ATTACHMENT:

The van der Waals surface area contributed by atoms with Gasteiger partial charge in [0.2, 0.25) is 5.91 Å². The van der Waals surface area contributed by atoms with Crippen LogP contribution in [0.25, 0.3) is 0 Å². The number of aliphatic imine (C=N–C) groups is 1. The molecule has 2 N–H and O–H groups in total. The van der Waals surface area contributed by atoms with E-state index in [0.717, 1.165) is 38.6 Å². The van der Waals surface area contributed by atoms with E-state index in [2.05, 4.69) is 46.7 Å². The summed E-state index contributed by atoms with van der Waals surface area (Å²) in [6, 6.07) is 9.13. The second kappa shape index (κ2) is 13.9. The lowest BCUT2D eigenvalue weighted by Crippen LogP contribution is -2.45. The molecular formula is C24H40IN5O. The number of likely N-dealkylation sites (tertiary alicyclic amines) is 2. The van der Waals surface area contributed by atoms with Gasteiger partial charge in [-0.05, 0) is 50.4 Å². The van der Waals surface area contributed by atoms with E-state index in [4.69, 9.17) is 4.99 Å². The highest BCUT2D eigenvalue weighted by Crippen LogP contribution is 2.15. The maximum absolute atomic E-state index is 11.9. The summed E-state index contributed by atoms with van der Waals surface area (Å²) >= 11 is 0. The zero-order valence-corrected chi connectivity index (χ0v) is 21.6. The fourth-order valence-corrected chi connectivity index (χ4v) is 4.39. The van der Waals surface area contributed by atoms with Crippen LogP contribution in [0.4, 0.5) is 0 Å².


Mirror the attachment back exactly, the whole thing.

The van der Waals surface area contributed by atoms with Gasteiger partial charge in [0.2, 0.25) is 5.91 Å². The van der Waals surface area contributed by atoms with Crippen LogP contribution in [0.25, 0.3) is 0 Å². The number of aliphatic imine (C=N–C) groups is 1. The molecule has 2 N–H and O–H groups in total. The van der Waals surface area contributed by atoms with E-state index in [0.717, 1.165) is 38.6 Å². The van der Waals surface area contributed by atoms with E-state index in [2.05, 4.69) is 46.7 Å². The summed E-state index contributed by atoms with van der Waals surface area (Å²) in [6, 6.07) is 9.13. The second kappa shape index (κ2) is 13.9. The lowest BCUT2D eigenvalue weighted by Crippen LogP contribution is -2.45. The molecular formula is C24H40IN5O. The number of likely N-dealkylation sites (tertiary alicyclic amines) is 2. The van der Waals surface area contributed by atoms with Gasteiger partial charge in [-0.05, 0) is 50.4 Å². The van der Waals surface area contributed by atoms with E-state index in [4.69, 9.17) is 4.99 Å². The highest BCUT2D eigenvalue weighted by Crippen LogP contribution is 2.15. The maximum absolute atomic E-state index is 11.9. The summed E-state index contributed by atoms with van der Waals surface area (Å²) >= 11 is 0. The zero-order valence-corrected chi connectivity index (χ0v) is 21.6. The fourth-order valence-corrected chi connectivity index (χ4v) is 4.39. The van der Waals surface area contributed by atoms with Crippen LogP contribution in [0.4, 0.5) is 0 Å².